Astronauts from the International Space Station will start their space walk Saturday about 5:45 a.m. Pacific time, in an effort to locate and fix an ammonia leak in a coolant system, NASA officials said Friday.
The unscheduled emergency walk was "precedent setting" for the station, although similar impromptu tasks had been performed during the Space Shuttle program, said Norm Knight, NASA chief flight director.
“The team is ready to go,” International Space Station program manager Michael Suffredini said.
“Things are really progressing in the right direction,” added Knight.
Ground managers at the Johnson Space Center in Houston suspect the leak comes from a pump that circulates ammonia coolant to one of eight solar panel systems that provide electricity to the station. That coolant loop has caused trouble for some time, and crew member attempted to locate and repair a leak last November, Suffredini said.
“This is the system that has been leaking for some time, a very small amount, for years,” Suffredini said. The rate of the leak, formerly about five pounds per year, escalated to about five pounds per day, he added.
The volume of the leak should make it easier to pinpoint, he added. Previous leaks were very hard to find. The crew reported seeing small white flakes floating away from an area on the station’s Port 6 truss structure Thursday night, NASA said.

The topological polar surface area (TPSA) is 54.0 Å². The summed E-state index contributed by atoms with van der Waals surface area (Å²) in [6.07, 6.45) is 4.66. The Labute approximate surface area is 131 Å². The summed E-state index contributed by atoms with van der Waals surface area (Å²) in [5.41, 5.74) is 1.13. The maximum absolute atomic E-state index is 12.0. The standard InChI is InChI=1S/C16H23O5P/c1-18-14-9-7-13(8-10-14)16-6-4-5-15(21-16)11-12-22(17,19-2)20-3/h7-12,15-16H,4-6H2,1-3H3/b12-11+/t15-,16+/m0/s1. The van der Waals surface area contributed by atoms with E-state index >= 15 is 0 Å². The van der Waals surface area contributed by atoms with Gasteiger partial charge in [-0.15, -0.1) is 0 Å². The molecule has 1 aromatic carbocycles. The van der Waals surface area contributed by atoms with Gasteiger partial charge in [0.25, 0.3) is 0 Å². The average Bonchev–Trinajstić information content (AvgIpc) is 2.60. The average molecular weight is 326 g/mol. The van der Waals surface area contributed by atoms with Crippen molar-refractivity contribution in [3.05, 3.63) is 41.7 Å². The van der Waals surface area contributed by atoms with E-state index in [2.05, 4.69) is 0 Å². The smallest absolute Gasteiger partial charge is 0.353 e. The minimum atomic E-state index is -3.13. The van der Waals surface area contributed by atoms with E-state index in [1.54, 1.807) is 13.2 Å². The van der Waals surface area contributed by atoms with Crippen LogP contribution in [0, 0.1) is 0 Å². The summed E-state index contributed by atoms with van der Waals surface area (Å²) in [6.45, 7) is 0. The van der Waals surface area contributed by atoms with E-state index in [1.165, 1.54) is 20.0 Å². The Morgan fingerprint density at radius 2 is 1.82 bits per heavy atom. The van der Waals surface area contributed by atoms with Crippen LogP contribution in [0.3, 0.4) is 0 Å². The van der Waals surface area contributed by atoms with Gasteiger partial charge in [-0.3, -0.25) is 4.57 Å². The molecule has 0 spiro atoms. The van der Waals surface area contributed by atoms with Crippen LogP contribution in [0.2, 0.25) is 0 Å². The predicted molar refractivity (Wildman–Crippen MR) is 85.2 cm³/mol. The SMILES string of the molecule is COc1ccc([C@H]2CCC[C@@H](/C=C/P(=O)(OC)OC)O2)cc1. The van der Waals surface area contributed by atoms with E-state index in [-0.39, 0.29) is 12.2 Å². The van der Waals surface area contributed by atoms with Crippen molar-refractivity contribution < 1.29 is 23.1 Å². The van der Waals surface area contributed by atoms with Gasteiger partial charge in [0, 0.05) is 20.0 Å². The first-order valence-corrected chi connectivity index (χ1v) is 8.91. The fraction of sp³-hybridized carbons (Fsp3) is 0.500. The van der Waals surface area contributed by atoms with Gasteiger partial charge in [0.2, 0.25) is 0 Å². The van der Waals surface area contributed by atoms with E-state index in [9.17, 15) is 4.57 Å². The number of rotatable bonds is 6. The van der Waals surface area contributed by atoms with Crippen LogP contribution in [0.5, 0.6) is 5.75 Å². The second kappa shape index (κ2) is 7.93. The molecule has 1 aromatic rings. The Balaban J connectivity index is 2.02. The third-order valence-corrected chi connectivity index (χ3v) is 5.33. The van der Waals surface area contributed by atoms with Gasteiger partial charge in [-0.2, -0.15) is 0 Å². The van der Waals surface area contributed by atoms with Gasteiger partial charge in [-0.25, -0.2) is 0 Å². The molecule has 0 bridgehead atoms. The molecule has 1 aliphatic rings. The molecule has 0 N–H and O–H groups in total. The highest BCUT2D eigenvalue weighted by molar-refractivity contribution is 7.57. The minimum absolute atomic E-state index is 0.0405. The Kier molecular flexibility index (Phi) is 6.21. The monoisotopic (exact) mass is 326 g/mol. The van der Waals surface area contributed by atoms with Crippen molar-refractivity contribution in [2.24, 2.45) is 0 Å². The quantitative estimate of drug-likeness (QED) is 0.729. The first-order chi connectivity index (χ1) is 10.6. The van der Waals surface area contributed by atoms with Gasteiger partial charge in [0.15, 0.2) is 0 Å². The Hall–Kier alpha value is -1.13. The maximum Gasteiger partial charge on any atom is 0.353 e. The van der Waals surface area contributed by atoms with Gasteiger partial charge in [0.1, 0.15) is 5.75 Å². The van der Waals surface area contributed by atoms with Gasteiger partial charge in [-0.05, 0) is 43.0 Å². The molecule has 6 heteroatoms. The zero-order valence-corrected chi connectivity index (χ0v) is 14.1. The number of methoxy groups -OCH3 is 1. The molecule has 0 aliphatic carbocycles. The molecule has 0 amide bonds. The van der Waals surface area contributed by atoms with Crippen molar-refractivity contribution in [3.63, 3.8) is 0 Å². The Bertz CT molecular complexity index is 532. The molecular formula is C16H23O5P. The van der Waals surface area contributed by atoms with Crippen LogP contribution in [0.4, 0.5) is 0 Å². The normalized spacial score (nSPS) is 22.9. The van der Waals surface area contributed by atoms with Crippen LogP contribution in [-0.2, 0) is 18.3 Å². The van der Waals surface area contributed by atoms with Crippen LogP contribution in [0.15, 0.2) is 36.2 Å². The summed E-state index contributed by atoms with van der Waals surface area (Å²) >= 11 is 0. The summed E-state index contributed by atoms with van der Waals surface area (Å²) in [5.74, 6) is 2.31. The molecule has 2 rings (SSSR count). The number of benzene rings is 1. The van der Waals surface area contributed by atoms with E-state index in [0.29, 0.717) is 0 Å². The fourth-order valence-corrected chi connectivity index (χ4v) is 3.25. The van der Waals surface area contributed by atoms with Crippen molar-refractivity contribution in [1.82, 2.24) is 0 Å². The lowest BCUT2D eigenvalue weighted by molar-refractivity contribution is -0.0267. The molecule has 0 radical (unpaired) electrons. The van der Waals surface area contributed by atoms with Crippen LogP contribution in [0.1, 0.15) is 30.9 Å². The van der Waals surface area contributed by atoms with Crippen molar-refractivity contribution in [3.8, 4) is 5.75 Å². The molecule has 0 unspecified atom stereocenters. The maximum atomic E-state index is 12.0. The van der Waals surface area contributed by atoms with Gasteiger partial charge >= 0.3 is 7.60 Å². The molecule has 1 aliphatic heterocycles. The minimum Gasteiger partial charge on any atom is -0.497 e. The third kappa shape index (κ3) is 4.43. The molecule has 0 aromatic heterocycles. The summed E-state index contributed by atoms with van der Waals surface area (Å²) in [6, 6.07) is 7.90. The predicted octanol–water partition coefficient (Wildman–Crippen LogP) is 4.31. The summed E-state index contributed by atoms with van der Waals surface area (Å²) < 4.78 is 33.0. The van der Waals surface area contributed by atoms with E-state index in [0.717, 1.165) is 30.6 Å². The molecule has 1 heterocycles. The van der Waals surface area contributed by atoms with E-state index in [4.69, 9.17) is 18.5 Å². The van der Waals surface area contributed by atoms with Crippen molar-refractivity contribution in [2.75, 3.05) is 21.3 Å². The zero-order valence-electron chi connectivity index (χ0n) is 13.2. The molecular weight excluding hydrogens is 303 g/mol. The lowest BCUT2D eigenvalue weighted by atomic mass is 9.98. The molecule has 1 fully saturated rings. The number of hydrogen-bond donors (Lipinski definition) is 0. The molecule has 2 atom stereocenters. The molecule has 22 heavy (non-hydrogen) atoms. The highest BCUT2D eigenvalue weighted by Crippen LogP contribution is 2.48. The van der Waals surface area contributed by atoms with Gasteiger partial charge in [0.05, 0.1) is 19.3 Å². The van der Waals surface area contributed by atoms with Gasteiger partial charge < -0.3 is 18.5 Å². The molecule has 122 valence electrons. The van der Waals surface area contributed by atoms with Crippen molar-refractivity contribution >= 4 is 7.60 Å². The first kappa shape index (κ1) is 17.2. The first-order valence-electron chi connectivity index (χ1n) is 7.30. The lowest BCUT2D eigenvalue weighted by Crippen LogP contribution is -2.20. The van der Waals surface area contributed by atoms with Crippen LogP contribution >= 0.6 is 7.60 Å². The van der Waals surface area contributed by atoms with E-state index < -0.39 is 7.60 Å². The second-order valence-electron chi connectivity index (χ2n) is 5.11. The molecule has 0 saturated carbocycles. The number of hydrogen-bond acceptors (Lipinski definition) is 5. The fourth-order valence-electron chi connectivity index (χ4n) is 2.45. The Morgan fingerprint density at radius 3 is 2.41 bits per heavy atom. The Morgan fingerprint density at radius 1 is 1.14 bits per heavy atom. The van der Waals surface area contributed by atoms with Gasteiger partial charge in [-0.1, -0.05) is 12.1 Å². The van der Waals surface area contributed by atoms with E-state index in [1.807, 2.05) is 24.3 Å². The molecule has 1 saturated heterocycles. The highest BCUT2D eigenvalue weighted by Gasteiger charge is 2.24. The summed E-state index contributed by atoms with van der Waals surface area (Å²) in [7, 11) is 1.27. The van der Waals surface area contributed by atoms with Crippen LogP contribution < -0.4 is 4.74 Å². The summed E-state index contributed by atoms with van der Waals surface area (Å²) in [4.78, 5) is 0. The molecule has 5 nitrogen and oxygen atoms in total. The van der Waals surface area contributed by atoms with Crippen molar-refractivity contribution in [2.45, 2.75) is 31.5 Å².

Astronauts Chris Cassidy and Tom Marshburn, who have worked together on two previous space walks during a 2009 mission, were expected to replace the pump with one of three spares aboard the station, the NASA officials said. If they cannot complete the repair, a subsequent crew may have to take up the task, Suffredini said.
The six-member Expedition 35 crew, commanded by Chris Hadfield, was not in danger, NASA said. The station continued to operate normally while crew members and mission managers routed power through another of the station’s eight channels.
"The whole team is ticking like clockwork, readying for tomorrow. I am so proud to be Commander of this crew. Such great, capable, fun people," Hadfield tweeted Friday morning.
"What a fun day! This type of event is what the years of training were for," Hadfield tweeted later. "A happy, busy crew, working hard, loving life in space."
But by Friday afternoon, the tone and mood became more business-like: "Tomorrow we send 2 crew out into the thermal vacuum wearing cloth-and-rubber pressure suits to repair ISS. Extra study of procedures tonight," Hadfield tweeted.